18

147

I know a flower

M. Praetorius. “Musae Sionae,” 1609

20

148

Pangamus melos gloriae
Sing out a song of victory

Dreves, “Analecta Hymnica”

22

149

Puer natus in Bethlehem
A Boy is born in Bethlehem

Dreves, “Analecta Hymnica”

24

150

All the skies to-night sing o'er us

J. G. Ebeling, Harmonized
J. S. Bach

26

151

Cradle Song of the Infant Jesus

Traditional Melody

28

152

Susani, susani

Traditional

30

153

The World's Desire

Traditional

31

154

In dulci jubilo

Traditional. Trans. And Harmonized by R. L. de Pearsall

32

155

Joy to the world

Melody by N. Hermann, 1560

34

156

A Babe is born

Traditional (Nuremberg, 1676)

35

157

The shepherds went their hasty way

Traditional (Alsatian)

36

158

At the Nativity

Traditional (Alsatian)

38

159

Tell, O Shepherds!

Traditional (Polish)

40

 

MICHAEL PRAETORIUS was born at Kreuzberg in Thuringia, on Feb. 15, 1571 ; he began his artistic career, in the character of capellmeister, at Liineburg; in 1604 he entered the service of the Duke of Brunswick, first as organist, and then as capellmeister and secretary; he was appointed Prior of the Monastery of Ringelheim, near Gozlar, without necessity of residence ; and died at Wolfenbiittel, on his fiftieth birthday, Feb. 15, 1621.

The compositions of Michael Praetorius are very voluminous. He himself has left us, at the end of his Syntagma llfusicum, a catalogue, the most important items of which are, fifteen volumes of ‘Polyhymnia,’ adapted partly to Latin, and partly to German words; sixteen volumes of “Musae Sionae,” of which the first five are in Latin, and the remainder in German ; nine volumes of a secular work, called ‘Musa Aonia,’ of which the several books are entitled ‘Terpsichore’ (2 vols.), ‘Calliope’ (2 vols.), ‘Thalia’ (2 vols.), ‘Erato’ (1 vol.), ‘Diana Teutonica ’ (1 vol.), and Regensburgische Echo (1 vol.); and a long list of other works, ‘ partly printed, and partly, through God’s mercy, to be printed.’ The first of these is the Syntagma Musieum (Musical Treatise) itself-—a book the excessive rarity and great historical value of which entitle it to a special notice.

Source: Grove's Dictionary of Music and Musicians, Volume 3 (Macmillan Company, 1907).

 

Part X. European Medieval Carols (160-171)

No.

Title

Source of Melody

Page

160

Good King Wenceslas

Piae Cantiones (1582)

2

161

Good Christian men rejoice

Piae Cantiones

4

162

Congaudeat turba fidelium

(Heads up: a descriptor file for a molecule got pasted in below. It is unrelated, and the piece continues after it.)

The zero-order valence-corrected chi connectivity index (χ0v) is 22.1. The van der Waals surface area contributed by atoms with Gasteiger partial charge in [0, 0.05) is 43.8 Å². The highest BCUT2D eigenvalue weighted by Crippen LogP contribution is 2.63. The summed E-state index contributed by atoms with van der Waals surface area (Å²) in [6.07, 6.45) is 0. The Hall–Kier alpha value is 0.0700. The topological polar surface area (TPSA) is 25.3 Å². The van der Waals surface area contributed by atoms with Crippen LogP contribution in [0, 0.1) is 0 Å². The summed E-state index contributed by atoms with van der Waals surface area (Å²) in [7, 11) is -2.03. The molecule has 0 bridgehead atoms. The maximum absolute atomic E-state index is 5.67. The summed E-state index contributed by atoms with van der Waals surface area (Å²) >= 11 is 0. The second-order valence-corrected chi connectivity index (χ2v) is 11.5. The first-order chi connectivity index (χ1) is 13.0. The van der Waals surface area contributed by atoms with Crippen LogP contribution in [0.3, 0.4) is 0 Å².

Come ye faithful

Piae Cantiones

6

163

Ecce novum gaudium
Here is joy for every one

Piae Cantiones

8

164

Ave Maris Stella lucens
Hail Thou Star that guidest

Piae Cantiones

10

165

Resonet in laudibus
Now with gladness carol we

Piae Cantiones

12

166

Verbum caro facctum est
God's own Word our flest did take

Piae Cantiones

14

167

Omnis mundus jucundetur
Let the earth rejoice in chorus

Piae Cantiones

16

168

Dies est leticiae
Christian folk, day of joy

Piae Cantiones

18

169

Angelus emittitur
Gabriel from heaven has flown

Piae Cantiones

20

170

Quem pastores laudavere
Shepherds tell your beauteous story

Hohenfurt MS. (fifteenth century)

22

171

Personet hodie
Lift your voices and sing

Piae Cantiones

24

 

A single copy of Piae Cantiones found its way into the hands of Rev. John Mason Neale and Rev. Thomas Helmore in 1853, and from this exceptionally rare volume a good deal of music was saved from oblivion. For more information, see Piae Cantiones: A Medieval Song Treasury.

 

Part XI. English Medieval Carols (172-200)

No.

Title

Source of Melody

Page

172

Now well may we merthis make

Bodleian Library (Selden MS.)

2

173

An heavenly song

Bodleian Library (Selden MS.)

4

174

As I lay upon a night

Bodleian Library (Selden MS.)

6

175

What tidings bringest thou messenger?

Bodleian Library (Selden MS.)

8

176

Of a Rose sing we

Bodleian Library (Selden MS.)

10

177

From the Royal shepherd's line

Bodleian Library (Selden MS.)

12

178

Cast away the olden

Bodleian Library (MS. Eng. Poet)

14

179

Alleluya. The joy of Virgin Mary

Bodleian Library (Selden MS.)

16

180

Though they cannot palter

Bodleian Library (MS. Ashmole 1393)

18

181

Sing we to this merry company

Bodleian Library (Selden MS.)

20

182

Ave Domina... Worshipt be the birth

Bodleian Library (Selden MS.)

22

183

Make we joy now in this Fest

Bodleian Library (Selden MS.)

24

184

Nowel this is the salutation

Bodleian Library (MS. Eng. Poet)

26

185

Nowel Sing we both all and some

Bodleian Library (Selden MS.)

28

186

Nowel. Out of your sleep arise

Bodleian Library (Selden MS.)

30

187

Nowel. To us is born our God

Bodleian Library (Selden MS.)

32

188

Hail Mary full of grace

Trinity College Library. Cambridge

34

189

Alma redemptoris... As I lay upon a night

Trinity College Library. Cambridge

36

190

Now may we singen as it is

Trinity College Library. Cambridge

38

191

Be merry, be merry

Trinity College Library. Cambridge

40

192

Eta martyr Stephane

Trinity College Library. Cambridge

41

193

Now make we merthe

Trinity College Library. Cambridge

42

194

Pray for us the Prince of Piece

Trinity College Library. Cambridge

44

195

There is no rose of such virtue

Trinity College Library. Cambridge

45

196

Sir Christmas